A couple of my clients recommended the book, Multipliers: How the Best Leaders Make Everyone Smarter by Liz Wiseman. Reading it got me thinking about some of the multipliers in my life.
The first person who came to mind was the Director of the Women's Center at the University of California at Santa Barbara where I attended graduate school. In this part-time, work study job she challenged me to develop my skills and knowledge as a workshop leader. She gave me room to learn and grow and then supported my work.
I was given the opportunity to co-lead career development workshops at the Women's Center with Psychologists from the Counseling Center. I also developed my own workshop ideas, including a Mother/Daughter Workshop which I co-led with my own mother.
The director could have given me mundane tasks to do, but instead she encouraged me to learn, grow and stretch myself.
These are some of the qualities of Multipliers.
Through her research of leaders, Wiseman discovered that Multipliers bring out the intelligence in others. People get smarter and more capable around them. They fully utilize people and expect a lot.
On the opposite side of the spectrum are Diminishers who are absorbed in their own intelligence. They stifle, deplete and under utilize the capabilities of others.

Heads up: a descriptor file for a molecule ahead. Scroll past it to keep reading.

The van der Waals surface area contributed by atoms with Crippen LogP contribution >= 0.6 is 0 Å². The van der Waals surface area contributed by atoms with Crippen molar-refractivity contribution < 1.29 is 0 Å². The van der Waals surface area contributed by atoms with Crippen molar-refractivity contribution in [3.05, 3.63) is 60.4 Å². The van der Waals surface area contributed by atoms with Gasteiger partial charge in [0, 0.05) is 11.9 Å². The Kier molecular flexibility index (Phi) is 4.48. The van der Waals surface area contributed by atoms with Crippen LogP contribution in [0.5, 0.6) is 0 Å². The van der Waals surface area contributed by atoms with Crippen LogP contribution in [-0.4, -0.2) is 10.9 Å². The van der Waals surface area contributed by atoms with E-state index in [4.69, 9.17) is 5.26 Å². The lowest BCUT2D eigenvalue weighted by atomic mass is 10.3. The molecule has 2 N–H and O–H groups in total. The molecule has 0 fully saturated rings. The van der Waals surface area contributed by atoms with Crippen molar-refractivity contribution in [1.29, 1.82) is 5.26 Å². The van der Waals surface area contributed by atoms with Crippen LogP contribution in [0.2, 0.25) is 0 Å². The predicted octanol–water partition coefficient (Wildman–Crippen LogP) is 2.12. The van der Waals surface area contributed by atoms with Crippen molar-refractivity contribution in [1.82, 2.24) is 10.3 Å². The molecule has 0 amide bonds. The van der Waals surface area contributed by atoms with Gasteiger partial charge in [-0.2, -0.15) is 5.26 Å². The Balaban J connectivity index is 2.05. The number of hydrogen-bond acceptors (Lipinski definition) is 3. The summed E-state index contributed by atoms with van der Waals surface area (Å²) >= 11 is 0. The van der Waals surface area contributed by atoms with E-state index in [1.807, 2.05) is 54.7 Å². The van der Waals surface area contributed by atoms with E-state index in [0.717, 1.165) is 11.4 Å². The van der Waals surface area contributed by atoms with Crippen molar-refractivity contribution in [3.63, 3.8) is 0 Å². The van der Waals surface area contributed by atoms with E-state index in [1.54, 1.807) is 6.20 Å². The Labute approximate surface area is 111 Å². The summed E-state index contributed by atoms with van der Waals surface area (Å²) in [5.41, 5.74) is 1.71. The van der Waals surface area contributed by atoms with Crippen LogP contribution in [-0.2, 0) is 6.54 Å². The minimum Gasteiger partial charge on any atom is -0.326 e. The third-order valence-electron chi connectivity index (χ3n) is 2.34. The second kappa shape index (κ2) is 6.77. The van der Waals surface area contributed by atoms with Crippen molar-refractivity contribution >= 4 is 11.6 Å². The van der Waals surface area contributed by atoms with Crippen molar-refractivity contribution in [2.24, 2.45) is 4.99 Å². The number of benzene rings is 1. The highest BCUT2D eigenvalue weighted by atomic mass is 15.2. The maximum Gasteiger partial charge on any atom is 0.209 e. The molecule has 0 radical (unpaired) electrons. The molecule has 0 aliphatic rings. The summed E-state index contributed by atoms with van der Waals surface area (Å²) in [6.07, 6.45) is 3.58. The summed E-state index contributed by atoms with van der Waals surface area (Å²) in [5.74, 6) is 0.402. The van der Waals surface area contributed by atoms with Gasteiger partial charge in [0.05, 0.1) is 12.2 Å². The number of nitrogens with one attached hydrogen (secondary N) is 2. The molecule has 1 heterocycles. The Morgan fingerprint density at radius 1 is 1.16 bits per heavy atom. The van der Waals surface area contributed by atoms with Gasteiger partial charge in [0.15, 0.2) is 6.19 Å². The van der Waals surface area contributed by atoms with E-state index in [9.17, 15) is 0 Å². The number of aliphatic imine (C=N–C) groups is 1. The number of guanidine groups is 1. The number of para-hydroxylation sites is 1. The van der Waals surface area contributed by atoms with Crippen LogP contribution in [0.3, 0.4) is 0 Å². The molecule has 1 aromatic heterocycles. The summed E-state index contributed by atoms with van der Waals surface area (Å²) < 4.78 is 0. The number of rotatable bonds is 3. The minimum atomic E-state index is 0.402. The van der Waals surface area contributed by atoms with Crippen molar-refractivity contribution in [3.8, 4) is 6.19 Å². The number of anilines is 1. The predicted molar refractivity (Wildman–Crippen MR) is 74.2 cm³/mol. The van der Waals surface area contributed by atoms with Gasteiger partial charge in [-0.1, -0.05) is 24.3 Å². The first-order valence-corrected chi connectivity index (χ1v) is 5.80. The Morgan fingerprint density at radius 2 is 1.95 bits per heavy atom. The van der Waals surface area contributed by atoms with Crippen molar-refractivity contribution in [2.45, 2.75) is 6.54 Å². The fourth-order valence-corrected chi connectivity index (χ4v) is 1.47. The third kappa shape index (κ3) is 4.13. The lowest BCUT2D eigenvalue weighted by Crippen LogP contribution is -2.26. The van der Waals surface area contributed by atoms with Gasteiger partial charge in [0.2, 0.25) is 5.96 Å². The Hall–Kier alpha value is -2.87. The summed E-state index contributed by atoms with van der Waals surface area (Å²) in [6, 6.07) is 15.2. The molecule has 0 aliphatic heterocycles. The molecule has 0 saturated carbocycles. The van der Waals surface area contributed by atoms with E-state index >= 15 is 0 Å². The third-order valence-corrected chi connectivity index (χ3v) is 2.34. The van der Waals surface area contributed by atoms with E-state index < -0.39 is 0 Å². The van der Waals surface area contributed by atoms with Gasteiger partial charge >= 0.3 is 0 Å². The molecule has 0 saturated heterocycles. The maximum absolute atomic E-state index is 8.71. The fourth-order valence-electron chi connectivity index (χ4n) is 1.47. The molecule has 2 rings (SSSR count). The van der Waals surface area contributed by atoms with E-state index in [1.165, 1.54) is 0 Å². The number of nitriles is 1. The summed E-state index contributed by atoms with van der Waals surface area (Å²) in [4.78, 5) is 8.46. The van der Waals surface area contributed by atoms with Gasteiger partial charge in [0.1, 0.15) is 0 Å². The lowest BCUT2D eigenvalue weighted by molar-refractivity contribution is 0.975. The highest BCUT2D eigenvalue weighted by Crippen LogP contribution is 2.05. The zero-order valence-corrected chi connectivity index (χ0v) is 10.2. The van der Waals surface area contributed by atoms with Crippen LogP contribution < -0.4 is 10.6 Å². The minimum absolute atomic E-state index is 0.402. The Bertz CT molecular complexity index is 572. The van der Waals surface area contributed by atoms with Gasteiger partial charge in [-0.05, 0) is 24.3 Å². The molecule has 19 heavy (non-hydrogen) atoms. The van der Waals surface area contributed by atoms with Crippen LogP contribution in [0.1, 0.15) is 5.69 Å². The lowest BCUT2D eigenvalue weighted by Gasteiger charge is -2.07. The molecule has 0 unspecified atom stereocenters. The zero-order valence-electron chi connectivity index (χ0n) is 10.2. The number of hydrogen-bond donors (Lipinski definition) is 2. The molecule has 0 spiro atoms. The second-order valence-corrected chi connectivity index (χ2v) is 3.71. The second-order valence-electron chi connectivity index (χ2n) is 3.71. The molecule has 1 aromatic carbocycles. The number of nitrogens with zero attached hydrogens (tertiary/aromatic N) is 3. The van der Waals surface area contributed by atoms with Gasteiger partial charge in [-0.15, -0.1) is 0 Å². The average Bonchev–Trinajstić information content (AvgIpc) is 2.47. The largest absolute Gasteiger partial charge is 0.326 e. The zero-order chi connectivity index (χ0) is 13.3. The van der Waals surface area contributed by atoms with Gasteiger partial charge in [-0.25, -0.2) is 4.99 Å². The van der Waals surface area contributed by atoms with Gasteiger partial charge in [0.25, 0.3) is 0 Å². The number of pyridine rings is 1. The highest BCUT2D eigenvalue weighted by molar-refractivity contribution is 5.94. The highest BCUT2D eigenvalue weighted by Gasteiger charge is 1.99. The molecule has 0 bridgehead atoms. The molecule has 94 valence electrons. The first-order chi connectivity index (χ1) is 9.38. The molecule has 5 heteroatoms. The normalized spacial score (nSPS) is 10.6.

The Five Disciplines of Multipliers
1. The Talent Magnet: Attract and optimize talent
2. The Liberator: Require people's best thinking
3. The Challenger: Extend challenges
4. The Debate Maker: Debate decisions
5. The Investor: Instill accountability
Wiseman also describes the attributes of Diminishers: they create a tense environment that suppresses people's thinking, are know-it-alls, and they tend to build empires by hoarding resources and talent. Unfortunately, most of us have worked with and for these folks.
I recall times when I have been a Diminisher and also times when I have been a Multiplier. By reading and applying the ideas in this book, I am going to practice being a Multiplier. Want to join me?